There are days that will live with you the rest of your life. If this is your first high mountain pass, this will be one of those days. The Kongma La out of Chukhung is more than a 3,000 foot climb topping out at over 18,000 feet.
Once Ama Dablam disappears behind the ridges that flank your route, it will be just you and the pass. Put your head down and get to it.
Trek date: May 11, 2017
Trouble finds a kid in Chukhung
Early in the morning, I was awoken by banging on the door of the lodge and cries of help. I raised up in the frigid room attempting to get my bearings, and was relieved when I heard Nepali voices rushing down the hall. I collapsed back into my sleeping bag, I could do nothing but get in the way.
For the next 10 minutes, I heard some conversing in English, between the lodge owner and what sounded like a young kid, but couldn’t make out what was being said. When they had retreated to another part of the lodge, I finished my restful night’s sleep.
When I awoke for the day and made my way to the dining hall before 6am, I walked past a room with the lodge manager, an older Nepali lady, sitting over a young Western kid in a bed with towels draped over his head and a vomit pale on the floor. She stood up and asked if I was ready for breakfast. I was, of course, but I felt bad for interrupting her. I had not meant to, the room was simply on the way to the dining hall. Nonetheless, she walked with me to the dining hall to unlock the door and a short time later, some of her help appeared to get breakfast going.
I felt a tremendous amount of respect for her, and it was my first time witnessing the multiple duties the lodge owners accept operating in the Khumbu. Not only did she have to manage the affairs of a lodge full of trekkers ready to get going on that clear day, but she had to wake up early to attend to a climber or trekker who may have had an accident or got in over their head.
Our stay in Chukhung had cost a little over $100usd, well worth it.
Trekking up the Kongma La
Bryon and I were the first out of the lodge in the morning with the rest of our group heading out before we were out of line of sight. Did I mention it was a clear day? I never had a more spectacular view of Ama Dablam than that morning as we trudged upwards toward the first of our Three Passes. Though still panting more than I normally would on such a slope, I felt 100% healthy and was ready for whatever the day would bring… I would need it all.
Shortly out of the lodge, we were overtaken by a group of Kiwis and their Nepali guide. So much for slow and steady, I wondered if they could keep up that pace. Besides them, we were alone on the mountain, trekking through rocky ridges and past half frozen lakes, a glorious day in the mountains.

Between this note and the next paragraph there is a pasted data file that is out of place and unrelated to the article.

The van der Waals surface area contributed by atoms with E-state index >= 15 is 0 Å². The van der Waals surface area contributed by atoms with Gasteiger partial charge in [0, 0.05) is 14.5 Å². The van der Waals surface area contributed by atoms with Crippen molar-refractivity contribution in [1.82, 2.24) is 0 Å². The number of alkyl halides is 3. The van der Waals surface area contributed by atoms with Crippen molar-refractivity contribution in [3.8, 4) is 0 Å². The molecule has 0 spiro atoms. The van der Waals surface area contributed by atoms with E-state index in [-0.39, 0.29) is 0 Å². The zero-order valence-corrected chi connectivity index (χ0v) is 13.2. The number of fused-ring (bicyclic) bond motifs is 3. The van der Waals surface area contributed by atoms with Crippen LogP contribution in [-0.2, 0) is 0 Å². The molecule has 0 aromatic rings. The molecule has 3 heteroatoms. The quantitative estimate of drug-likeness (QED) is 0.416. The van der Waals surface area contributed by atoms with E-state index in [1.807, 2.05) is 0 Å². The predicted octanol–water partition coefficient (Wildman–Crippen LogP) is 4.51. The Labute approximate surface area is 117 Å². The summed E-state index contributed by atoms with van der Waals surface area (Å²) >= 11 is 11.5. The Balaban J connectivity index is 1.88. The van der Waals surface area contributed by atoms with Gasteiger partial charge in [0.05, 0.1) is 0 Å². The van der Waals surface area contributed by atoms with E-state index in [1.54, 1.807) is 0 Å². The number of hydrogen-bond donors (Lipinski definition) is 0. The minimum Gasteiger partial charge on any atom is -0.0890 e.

When we caught sight of the pass, a low dip in a rigid ridge running between two rocky peaks, we noticed the tail of the Kiwis arriving and one figure slowly grinding higher up the last portion of the steep trail, and behind us the train of our mates from Chukhung pressed on. Not only was everyone going to be on the pass together, but we were going to have another visitor in the form of weather, as clouds were sweeping into the valley on the opposite side and beginning to spill over the mountains.
We gained on the lone figure struggling up the pass until we both arrived and discovered it was none other than Miles from Namche! He had drunk some unfiltered water in a lodge near Dingboche and had been struggling with a stomach ailment. I became thankful for the Steripen I’d been hitting all the water with on the trek. How about a rematch, Miles?
A short time later, our mates finished their ascent and we congratulated each other in our first pass.
Descent to the Khumbu Glacier
Having a bit of a headache, I left before our group with Miles who was also ready to get lower. The descent off the pass was even steeper and rockier which with the newly falling snow caused it to be a little slippery. On an even more icy day, it would have been treacherous work. In the distance, I could make out the grey river of ice I knew to be the Khumbu Glacier that flows from the Khumbu Icefall near Everest Base Camp. We were nearing our date with the highest mountain in the world. Before then, we had to deal with that glacier.
Even with our quick descent, the weather had turned miserable by the time we reached the boundary of the glacier, lowering our visibility and covering the rocks with a layer of snow. After ascending the short but steep loose rock moraine, we looked out over a world I’d never seen before – a river of ice covered with boulders and dirt, with mounds as high as a five story building and broken crevasses where melted snow formed small pools. Though it looked rugged, I wasn’t particularly worried, might even be fun.